- Explore the convergence between charismatic, liturgical, and contemplative spirituality. Discovering how the Holy Spirit can be encountered in a range of liturgical and contemplative prayer practices, and how these spiritual traditions can enrich our theology and mission.
- Acknowledge the conversation partners in renewal outside our own denomination. This would assist in overcoming the staleness and tribality of intra-Anglican conversations, and avoiding endlessly revisiting fruitless old arguments. As well it would resource Anglicans with the best possible theological conversation partners.
When ARNA starts to hear reports that local churches are growing as they open themselves to the power and guidance of the Holy Spirit; when church leaders, clergy and lay, feel supported and encouraged to continue the hard work of church renewal; when leadership isolation is lessened, connection is increased and people are empowered and confident to lead ministry renewal in their local contexts; when we are sharing better across the Communion, then, ARNA will be achieving its purpose.
How will ARNA achieve its purpose?
ARNA will provide a safe place for conversation and mutual learning, while encouraging people’s spirituality and prayer life. We desire to resource and support opportunities for connection, spiritual formation and ministry development for people from a range of backgrounds and experiences..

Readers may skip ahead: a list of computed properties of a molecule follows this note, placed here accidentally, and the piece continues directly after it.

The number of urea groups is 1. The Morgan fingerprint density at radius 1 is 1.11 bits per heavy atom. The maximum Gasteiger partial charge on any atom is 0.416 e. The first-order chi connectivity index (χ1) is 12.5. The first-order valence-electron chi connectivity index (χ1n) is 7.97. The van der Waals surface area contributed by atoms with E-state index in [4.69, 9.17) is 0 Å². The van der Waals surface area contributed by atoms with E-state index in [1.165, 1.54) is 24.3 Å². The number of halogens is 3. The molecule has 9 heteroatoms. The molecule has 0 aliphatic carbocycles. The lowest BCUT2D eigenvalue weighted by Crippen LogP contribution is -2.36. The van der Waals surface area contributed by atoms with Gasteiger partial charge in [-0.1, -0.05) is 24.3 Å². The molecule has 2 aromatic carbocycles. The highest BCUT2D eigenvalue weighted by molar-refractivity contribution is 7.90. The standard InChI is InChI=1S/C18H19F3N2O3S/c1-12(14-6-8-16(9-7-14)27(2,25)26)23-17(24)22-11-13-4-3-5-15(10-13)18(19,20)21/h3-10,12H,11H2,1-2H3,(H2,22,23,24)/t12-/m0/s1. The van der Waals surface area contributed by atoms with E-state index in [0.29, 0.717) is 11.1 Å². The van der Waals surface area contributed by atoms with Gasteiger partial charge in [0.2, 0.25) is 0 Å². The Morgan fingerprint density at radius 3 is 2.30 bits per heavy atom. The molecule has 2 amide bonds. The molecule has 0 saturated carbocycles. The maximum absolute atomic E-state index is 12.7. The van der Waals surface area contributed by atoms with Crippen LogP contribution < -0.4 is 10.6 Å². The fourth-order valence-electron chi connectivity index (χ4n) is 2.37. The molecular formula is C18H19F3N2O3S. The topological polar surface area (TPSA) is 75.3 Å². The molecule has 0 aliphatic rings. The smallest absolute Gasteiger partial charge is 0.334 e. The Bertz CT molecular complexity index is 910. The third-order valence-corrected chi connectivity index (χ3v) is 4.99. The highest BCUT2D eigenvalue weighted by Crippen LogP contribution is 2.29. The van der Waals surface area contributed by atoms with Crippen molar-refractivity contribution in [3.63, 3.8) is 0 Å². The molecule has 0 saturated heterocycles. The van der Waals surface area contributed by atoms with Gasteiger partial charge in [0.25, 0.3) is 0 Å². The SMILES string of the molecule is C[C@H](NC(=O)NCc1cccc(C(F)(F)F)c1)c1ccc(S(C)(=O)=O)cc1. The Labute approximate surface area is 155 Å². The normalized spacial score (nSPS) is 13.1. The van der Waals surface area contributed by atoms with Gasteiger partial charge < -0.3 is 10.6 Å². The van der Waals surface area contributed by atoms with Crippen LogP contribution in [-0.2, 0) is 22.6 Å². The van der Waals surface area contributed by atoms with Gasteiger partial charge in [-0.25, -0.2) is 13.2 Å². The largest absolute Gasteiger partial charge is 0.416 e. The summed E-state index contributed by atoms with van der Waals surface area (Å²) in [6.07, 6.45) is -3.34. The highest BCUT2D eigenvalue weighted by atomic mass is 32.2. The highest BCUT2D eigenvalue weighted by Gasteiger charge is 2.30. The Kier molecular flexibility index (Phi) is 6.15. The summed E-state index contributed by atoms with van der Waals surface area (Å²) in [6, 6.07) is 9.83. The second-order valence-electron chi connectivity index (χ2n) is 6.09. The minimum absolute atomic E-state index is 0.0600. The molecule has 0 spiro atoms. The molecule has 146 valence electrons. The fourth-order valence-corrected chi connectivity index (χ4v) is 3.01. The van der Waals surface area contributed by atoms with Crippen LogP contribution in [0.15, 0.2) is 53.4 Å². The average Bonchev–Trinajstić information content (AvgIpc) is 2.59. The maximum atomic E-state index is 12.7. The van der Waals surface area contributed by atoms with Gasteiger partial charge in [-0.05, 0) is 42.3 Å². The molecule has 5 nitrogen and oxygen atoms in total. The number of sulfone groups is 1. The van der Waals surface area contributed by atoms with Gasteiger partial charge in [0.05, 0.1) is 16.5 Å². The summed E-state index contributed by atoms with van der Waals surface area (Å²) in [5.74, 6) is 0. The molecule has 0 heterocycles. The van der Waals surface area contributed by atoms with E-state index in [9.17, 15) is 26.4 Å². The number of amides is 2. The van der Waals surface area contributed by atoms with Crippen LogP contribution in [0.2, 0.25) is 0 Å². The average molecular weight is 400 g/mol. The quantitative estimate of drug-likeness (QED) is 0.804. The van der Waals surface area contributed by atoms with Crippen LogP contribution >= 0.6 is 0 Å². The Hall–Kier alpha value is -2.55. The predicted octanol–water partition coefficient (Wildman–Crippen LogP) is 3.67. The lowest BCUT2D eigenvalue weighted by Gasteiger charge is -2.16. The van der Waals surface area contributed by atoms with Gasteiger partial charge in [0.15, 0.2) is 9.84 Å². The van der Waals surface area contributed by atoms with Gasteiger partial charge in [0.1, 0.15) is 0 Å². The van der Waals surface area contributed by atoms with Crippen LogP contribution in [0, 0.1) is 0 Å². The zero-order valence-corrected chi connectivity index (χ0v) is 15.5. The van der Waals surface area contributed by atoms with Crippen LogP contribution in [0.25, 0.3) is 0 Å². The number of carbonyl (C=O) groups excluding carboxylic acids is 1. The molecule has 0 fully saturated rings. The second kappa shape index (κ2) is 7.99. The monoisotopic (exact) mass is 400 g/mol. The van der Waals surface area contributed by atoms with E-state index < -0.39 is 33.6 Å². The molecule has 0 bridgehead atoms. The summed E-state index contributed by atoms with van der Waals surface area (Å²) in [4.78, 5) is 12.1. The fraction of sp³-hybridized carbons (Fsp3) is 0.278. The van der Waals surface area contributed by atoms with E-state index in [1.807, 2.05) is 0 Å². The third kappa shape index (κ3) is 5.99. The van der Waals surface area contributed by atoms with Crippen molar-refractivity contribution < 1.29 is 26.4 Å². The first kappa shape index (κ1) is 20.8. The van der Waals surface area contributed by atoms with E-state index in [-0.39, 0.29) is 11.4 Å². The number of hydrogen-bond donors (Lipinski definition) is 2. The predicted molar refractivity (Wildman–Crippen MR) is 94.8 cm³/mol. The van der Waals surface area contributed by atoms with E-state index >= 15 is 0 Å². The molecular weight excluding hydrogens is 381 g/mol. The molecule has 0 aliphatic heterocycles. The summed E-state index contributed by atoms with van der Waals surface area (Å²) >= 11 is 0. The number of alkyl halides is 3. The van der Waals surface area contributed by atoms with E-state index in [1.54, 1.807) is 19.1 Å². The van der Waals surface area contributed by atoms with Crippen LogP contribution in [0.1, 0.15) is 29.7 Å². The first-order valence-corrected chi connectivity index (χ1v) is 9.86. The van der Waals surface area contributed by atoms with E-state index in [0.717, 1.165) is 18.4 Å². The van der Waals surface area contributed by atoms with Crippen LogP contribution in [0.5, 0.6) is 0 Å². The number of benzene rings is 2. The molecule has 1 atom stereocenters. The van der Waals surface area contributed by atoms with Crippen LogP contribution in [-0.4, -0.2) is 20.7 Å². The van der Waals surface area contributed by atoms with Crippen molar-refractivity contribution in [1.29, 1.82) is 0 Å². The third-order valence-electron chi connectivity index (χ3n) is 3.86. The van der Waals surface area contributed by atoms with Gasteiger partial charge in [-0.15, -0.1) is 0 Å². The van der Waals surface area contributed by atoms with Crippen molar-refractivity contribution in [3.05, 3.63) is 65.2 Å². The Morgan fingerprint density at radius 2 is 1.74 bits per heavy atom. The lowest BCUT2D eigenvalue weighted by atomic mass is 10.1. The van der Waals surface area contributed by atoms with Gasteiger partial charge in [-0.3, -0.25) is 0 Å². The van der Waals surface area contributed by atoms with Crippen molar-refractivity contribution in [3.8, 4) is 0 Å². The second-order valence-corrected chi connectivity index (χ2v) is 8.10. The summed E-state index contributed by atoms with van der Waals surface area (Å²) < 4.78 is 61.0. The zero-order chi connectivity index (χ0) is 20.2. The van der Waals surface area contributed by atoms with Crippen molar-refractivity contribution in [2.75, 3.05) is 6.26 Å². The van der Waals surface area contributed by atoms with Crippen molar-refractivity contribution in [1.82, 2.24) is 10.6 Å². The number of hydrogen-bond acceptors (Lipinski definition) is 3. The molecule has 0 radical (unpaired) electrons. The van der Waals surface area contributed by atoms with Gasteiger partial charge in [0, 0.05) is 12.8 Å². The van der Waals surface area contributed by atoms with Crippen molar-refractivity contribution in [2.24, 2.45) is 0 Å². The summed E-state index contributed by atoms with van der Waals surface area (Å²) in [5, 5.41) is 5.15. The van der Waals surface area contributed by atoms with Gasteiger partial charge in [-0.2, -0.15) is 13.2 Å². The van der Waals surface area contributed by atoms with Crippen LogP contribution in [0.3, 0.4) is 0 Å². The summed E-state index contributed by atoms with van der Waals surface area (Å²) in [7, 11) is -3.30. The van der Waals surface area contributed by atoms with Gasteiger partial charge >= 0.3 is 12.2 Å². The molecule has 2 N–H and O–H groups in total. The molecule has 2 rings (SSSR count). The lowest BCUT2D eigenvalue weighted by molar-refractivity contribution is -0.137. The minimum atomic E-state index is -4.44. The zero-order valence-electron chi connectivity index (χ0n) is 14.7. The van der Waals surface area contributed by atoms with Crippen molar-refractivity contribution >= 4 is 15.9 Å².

Similar to ReSource in the UK, ARNA will provide access to resources to teach and equip people in the person, work and ministry of the Spirit. This will be achieved through webinars, face to face gatherings, on-line blogs and discussions, retreats, and mentoring of young clergy and lay leaders. Regionally, ARNA is looking to establish hubs for prayer and mutual support. The end result will be a more effective presentation of the Gospel to the wider community, and a church ministering in the power and authority of Christ.
ARNA’s on-line presence will be established before the end of 2021, with an e- launch in February 2022. Brief prepared by Bishop Ian Lambert for ARNA Working Group. 11 October 2021